It never ceases to amaze that the most important decisions – the ones that affect everyone on the planet – are often taken in the smallest towns and remotest resorts.
The Mount Washington Hotel in Bretton Woods, New Hampshire, USA is one that springs to mind.
It’s in the middle of nowhere.
It was a run-down hotel that had been closed in 1942.
But it came to prominence again in 1944 after the hotel was renovated for the meeting of the 44 Allied nations which became known as the Bretton Woods Agreement.
Signed in 1944 during the Second World War it put the US dollar at the centre of world trade.
This was a pivotal moment in 20th century history, one which is key to understanding the world to this day.
Jackson Hole, also in the United States, is another such place. It too is in a remote part of Wyoming. The surrounding countryside is spectacular, but it is otherwise an unremarkable place, made famous only by it being an important part of the fur trade in the 1820’s.
It stayed off the radar until 1920, when it elected an all-women city government. Talk about it being well ahead of its times!
Otherwise it remained an unremarkable place until the Federal Reserve showed up.
The Federal Reserve Bank of Kansas City used it for its first “World Economic Trade” symposium. This would have garnered some passing interest. But in 1989, Alan Greenspan showed up, the then Chairman of the Fed. And so, began the tradition of the Chairman attending each meeting, one that lasts to this day.
And because the Federal Reserve Chairman is present at these meetings, the entire world watches what happens at Jackson Hole during these symposia.
So, onto the 27 August 2020 Jackson Hole address.
And why Jerome Powell’s speech, potentially, could mark the end of recession in the United States.
From a Yahoo Finance report on the speech.
“The Treasury yield curve steepened to the widest in two months after Federal Reserve Chairman Jerome Powell announced a shift to a more relaxed approach on inflation.
Powell said Thursday that the central bank will seek inflation that averages 2% over time, a level official’s have failed to attain consistently in recent years. He said the move reflects “our appreciation for the benefits of a strong labour market, particularly for many in low- and moderate-income communities.”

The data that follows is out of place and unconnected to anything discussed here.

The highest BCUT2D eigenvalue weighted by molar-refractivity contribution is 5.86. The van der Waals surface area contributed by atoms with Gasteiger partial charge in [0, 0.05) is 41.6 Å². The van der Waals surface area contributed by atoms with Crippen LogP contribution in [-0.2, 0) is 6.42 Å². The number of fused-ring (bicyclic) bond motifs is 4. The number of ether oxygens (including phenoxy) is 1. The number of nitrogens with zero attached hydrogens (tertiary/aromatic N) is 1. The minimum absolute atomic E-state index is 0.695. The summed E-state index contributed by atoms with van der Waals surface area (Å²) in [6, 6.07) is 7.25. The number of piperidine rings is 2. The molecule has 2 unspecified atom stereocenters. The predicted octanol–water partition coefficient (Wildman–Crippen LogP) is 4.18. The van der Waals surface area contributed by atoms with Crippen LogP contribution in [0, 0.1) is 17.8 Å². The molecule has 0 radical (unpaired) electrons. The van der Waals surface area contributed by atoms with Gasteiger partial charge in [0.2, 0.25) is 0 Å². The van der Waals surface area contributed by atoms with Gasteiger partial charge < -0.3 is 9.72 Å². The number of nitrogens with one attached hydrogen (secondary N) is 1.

In effect, the hard ceiling of 2% inflation has effectively been shattered.
The US Fed will now happily allow inflation to go higher than that, but with the caveat that it ‘averages’ 2% per annum going forward.
The fallout was immediate.
Long dated bonds, like 30-year Treasuries, sold off, and as the increased selling forced the price down, yields rose past 1.51%.
Rising inflation affects long dated bonds the most.
Could this be a signal about the future of US Fed bond purchases? We will have to wait for future announcements on that front.
But for bond traders, the message was clear. Start steepening the yield curve.
But there was another subtle message in that speech too; did you notice it?
Benefits of a strong labour market
So, what is the outlook for employment in the US now?
Data showed the US added 428,000 new private sector jobs in August. Forecasts were for 900,000. The good news is the July figure was raised to 212,000 from an initial 167,000. The forecast then was for 1.9 m.
You can take for granted the Fed had this news early.
The Fed is nailing its mast to rising job numbers to create wage inflation.
So, let us recap.
• US Fed will tolerate inflation over 2% without necessarily lifting rates
• US employment numbers indicate that inflation may be wage inflation
• Bond traders are on notice that they will be supported to steepen the yield curve
Now consider that we are right in the middle of the mid-cycle recession of the current real estate cycle. Historically a confusing and fluid time.
The Property Sharemarket Economics team (PSE) have designed our own set of indicators including purpose-built charts and datasets that you will not find anywhere else.
The indicator report for July 2020 includes commentary about the US yield curve for 2020.
Here is a sample, exclusive for PSE subscribers that was written in July.
“We note with interest that the effective rate has now increased slightly to 0.09% at the end of July. Should this trend continue it would mean the yield curve is slowly starting to steepen meaning turning positive”
“It is possible the rising effective rate speaks of confidence amongst US banks to lend to each other to pursue such buyouts. Should this continue, albeit slowly, and lending more broadly can increase, then the groundwork laid by the US Fed to encourage economic growth may bear fruit”
This explains the desire of the US Fed to see the curve steepen further.
So, what happens exactly when the curve steepens?
The PSE team know, and it is NOT what you expect. It is all dictated by the land cycle, which PSE specialises in understanding.
And we know from our study of history that it is definitely not what the US Fed expects either.
PSE Subscribers can access their monthly indicators report to understand these longer terms trends for both the United States and Australia.
If you too wish to have access to this data click HERE now.
and your Property Sharemarket Economics team.